Save the whales!
Conserve the rain forests!
Protect the vole ears lichens!
Vole ears lichens!
That’s right. The vole ears lichens.
As you know, lichens are scabby, fungi-y organisms that grow on rocks and trees and sometimes the shingles on the north side of your roof.
Last fall, risking broken skeleton parts since at my venerable age calcium crumbles like talc, I crept up a ladder onto our roof and, wielding a putty knife like a bold knight’s blade, snicker-snacked left and right lifting lichens from the shingles.
I thought I was saving the roof, slaying acid-secreting sticky chummies that were corroding the asphalt shingles. There was not a notion in my noggin that I was murdering wildlife.
On reflection, it seems all my life I’ve thoughtlessly destroyed lichens.
I’ve picked them from rocks on the patch-a-berry barrens, ground them to dust in my palms and flung them to the wind while resting from berry-harvesting stoop labour.
Accompanied by other bay-boys of my wantonly destructive ilk I plied my pocketknife and, among flakes of bark, scrope them from spruce trees, rolled them like spliffs in scraps of brown-paper bags and set then on fire.
“Harry, my erstwhile herbicidal honey,” said Dearest Duck kindly presenting me with a mug of switchel tea steeped to the colour of … well, the colour of spruce bark p’raps, “aren’t you wandering off track?”
“Prob’ly am, my Duck. It’s been known to happen.”
So, the vole ears lichen. Named such, I s’pose, because its shape resembles the velvety ears of certain meadow rodents.
The vole ears lichen — an organism formed by a fungus and bacteria — are in danger of extinction.
On the Avalon Peninsula apparently, only a dozen or so trees host colonies of vole ears lichens. My imperfect understanding is that wildlife biologists have roped-off those trees and are as protective of the lichens’ lodgings as CSI personnel are of crime scenes.
And rightly so.
I imagine a major worry for folks concerned with the dwindling numbers of any endanger species is how to ensure they — the endangered species, not the worriers — propagate themselves.
Dare I say that? Propagate themselves?
“Harry, stop your badness,” says my companion in propa…er…my boon companion.
According to Krista Baker, a species-at-risk biologist, who Andrew Robinson has quoted in the Compass, [online] July 28, 2014, “There are two forms of vegetative reproduction for vole ears lichen.”
Vegetative reproduction! That doesn’t sound very conjugal. Or does it?
If the lichens don’t manage to reproduce on the tree they already occupy, they might explore other options — wind, rain or animals.
“Harry, say nothing.”
“My Duck, I’m only paraphrasing what the biologist said.”
Again from Ms. Baker in the Compass: “They can’t disperse very far on their own.”
Unlike lupines. The seed pods of those bi-annual beauties explode on hot, dry summer days and disperse their seeds at least twenty feet, or more in centimetres.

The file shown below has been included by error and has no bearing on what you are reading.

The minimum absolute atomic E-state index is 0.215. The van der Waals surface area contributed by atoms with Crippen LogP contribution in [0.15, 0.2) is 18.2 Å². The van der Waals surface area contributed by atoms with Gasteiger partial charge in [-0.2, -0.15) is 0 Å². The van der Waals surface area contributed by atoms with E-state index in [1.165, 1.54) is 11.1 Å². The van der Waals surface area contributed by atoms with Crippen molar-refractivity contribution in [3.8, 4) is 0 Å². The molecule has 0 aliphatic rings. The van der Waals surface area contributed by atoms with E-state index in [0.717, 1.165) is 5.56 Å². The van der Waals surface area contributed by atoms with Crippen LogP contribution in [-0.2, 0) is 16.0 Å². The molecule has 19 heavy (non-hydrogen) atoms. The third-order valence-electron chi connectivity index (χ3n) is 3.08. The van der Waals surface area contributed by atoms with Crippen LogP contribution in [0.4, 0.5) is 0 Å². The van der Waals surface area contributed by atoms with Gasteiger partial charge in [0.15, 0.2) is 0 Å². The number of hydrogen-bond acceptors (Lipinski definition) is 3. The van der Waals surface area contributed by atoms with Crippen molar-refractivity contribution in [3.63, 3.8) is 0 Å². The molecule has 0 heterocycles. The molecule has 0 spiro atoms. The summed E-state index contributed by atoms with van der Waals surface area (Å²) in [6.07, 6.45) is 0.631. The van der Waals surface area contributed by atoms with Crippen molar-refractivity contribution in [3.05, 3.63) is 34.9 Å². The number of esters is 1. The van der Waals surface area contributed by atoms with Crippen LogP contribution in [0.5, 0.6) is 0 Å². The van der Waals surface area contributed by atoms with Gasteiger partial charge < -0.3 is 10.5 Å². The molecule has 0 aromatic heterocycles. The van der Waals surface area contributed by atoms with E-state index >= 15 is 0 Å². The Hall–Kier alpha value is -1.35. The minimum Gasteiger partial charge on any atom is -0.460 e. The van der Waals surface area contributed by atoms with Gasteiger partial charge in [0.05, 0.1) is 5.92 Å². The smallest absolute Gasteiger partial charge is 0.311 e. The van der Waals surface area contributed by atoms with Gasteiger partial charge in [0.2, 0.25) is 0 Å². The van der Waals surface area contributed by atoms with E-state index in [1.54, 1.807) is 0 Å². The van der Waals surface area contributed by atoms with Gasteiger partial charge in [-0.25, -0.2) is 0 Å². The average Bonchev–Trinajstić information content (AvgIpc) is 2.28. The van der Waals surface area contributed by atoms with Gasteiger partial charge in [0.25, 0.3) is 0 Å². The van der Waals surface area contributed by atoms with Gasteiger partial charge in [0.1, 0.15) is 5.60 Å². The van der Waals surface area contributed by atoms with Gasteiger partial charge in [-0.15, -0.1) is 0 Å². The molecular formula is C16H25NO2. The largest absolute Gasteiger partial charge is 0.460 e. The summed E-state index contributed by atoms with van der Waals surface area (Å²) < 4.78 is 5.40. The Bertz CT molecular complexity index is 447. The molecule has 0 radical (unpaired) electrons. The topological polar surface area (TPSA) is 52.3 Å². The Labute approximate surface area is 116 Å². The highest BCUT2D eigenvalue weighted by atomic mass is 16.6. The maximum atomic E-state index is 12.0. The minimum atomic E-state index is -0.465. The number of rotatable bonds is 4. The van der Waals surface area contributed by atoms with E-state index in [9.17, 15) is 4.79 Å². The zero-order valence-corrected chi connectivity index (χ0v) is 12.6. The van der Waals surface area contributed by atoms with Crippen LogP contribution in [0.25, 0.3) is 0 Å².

Fancy the envious vole ears lichen.
One last sad scrap of information from Ms. Baker before she finds out I’m quoting her and chucks rocks at me: “There is one extremely rare case of sexual reproduction for vole ears lichen documented in North America.”
That’s not a lot of doing the necessary, eh b’ys?
Then, as if uncertain reproduction isn’t problem enough in light of unsure propagation, there’s some fear hungry insects will infest the few trees where vole ears lichen live and, as if they were mushroom salads, chaw them into extinction.
An aside — kinda.
Once when Dearest Duck had dragged me off to a foreign land where coconut palms grew, I noticed humongous tin belly-bands wrapped around the tree trunks.
“Why is that?” I asked a grounds-keeper, pointing like a yokel at the metal belts strapped on the palms.
“Sir,” he politely said to this ignorant tourist, “that’s to keep rats from climbing to the top and nesting among the coconuts.”
I’m wondering if some similar method might be used to hinder starving bugs from climbing trees and feasting on vole ears lichens, if, in fact, that’s how insects cause damage.
Finally, I can say this now that Dearest Duck is elsewhere.
Accompanying the news story to which I’ve referred is a picture of a tree trunk harbouring a swatch of vole ears lichens and some shreds of beardy ol’ mal-dow.
It has crossed my mind that civilizations of lichens have been inadvertently extinguished by woodsmen — okay, woodsy persons — who, having answered Nature’s call, snatched and applied a handful of mal-dow, plus attendant lichens [vole ears or otherwise], in lieu of Papa Bruin’s Charmin toilet tissue.
Thank you for reading, and not repeating those last lines to Dearest Duck.
— Harold Walters lives Happily Ever After in Dunville, in the only Canadian province with its own time zone. How cool is that? Reach him at firstname.lastname@example.org